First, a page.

A senior restraint practitioner will be appointed to the Aged Care Quality and Safety Commission (ACQSC) as part of the federal government’s response to the aged care royal commission final report.
Tabled in Parliament on Monday, the report made 148 recommendations to government. Among the recommendations, commissioners Tony Pagone and Lynelle Briggs have called for the Aged Care Act 1997 to be replaced, and for an independent office of the Inspector-General of Aged Care to be established.
Prime Minister Scott Morrison and health minister Greg Hunt on Monday pledged $452.2 million to addressing immediate priorities in the aged care sector. In a statement, they said the government’s response would be underpinned by five pillars, including:
- Home Care: enhanced program oversight in home care packages ($18.4m).
- Residential aged care quality and safety: strengthening provider quality by enhancing the aged care quality standards and the ACQSC ($32m).
- Residential aged care services and sustainability: residential care temporary financial support ($189.9m), and residential care viability support fund ($90m).
- Workforce: growing a skilled aged care workforce to provide quality home care and residential care services ($91.8m).
- Governance: strengthening provider quality by improving provider governance and with a new Aged Care Act ($30.1m).
Hunt said work would immediately commence replacing the act .
The government has announced that a senior restraint practitioner will be appointed to ACQSC to lead an education campaign for the sector and general practitioners, to minimise the use of restraint, and bring practice into line with those in the disability sector. An assistant commissioner for sector capability, who will lead a “transformative change program”, will also be appointed.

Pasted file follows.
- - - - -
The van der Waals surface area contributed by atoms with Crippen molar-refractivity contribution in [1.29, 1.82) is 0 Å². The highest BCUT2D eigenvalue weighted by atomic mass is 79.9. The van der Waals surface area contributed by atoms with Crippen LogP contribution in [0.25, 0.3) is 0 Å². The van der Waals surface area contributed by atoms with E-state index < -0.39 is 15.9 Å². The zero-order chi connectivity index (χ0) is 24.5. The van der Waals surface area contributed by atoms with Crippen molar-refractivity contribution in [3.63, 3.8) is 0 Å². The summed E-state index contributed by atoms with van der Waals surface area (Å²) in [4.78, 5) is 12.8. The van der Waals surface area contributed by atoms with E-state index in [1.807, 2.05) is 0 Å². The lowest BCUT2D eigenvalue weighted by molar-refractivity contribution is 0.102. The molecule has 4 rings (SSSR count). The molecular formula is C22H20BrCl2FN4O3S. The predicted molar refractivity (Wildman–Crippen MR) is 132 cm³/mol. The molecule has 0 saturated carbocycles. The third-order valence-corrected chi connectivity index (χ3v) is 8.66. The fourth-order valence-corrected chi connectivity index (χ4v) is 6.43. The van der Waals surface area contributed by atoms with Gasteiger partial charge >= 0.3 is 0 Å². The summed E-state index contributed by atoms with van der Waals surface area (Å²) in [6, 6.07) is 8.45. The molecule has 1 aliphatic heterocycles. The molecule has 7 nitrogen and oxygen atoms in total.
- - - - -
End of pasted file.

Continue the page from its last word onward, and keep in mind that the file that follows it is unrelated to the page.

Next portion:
While Pagone and Briggs have issued a number of joint recommendations in the final report, they have had differing views on some aspects.
Briggs has recommended that ACQSC be abolished by July 2022 and replaced with an independent Aged Care Safety and Quality Authority that has a board and CEO.
“The authority should have the overarching purpose of safeguarding the quality and safety of aged care through enforcing compliance with the act and standards,” the report said.
“In carrying out this purpose, the authority should actively engage with older people and their families and carers to ensure that their views are incorporated in the authority’s compliance and decision-making, and are kept informed of the outcome of regulatory activities.”
Briggs also called for the Department of Health to immediately be renamed the Department of Health and Aged Care, with an associate secretary “tasked with day-today responsibility for aged care”.
Meanwhile, Pagone has recommended that by July 2023, an Australian Aged Care Commission be established as a corporate commonwealth entity, which would include a presiding commissioner, a system commissioner, a quality commissioner, a complaints commissioner, a workforce development and planning commissioner, and an Aboriginal and Torres Strait Islander commissioner.
In a statement following the release of the report, Aged and Community Services Australia (ACSA) CEO Patricia Sparrow said that while it was disappointing the commissioners had differing views on some points, it was “by no means” an excuse to delay major aged care reform.
“There is no split on the need for a total overhaul that means providers are resourced to employ more staff and deliver more care and support. This cannot be used as an excuse to not progress major reforms. We know what the big problems are — we now need the big solutions,” she said.
“The government has announced $452.2m as a starting point for reform. We welcome this but the most important thing now is a complete overhaul. We need an overhaul, not just more top-ups, in order to guarantee respect for older Australians for future generations.”
Morrison said the government would outline its plan to “transform” aged care in the Budget.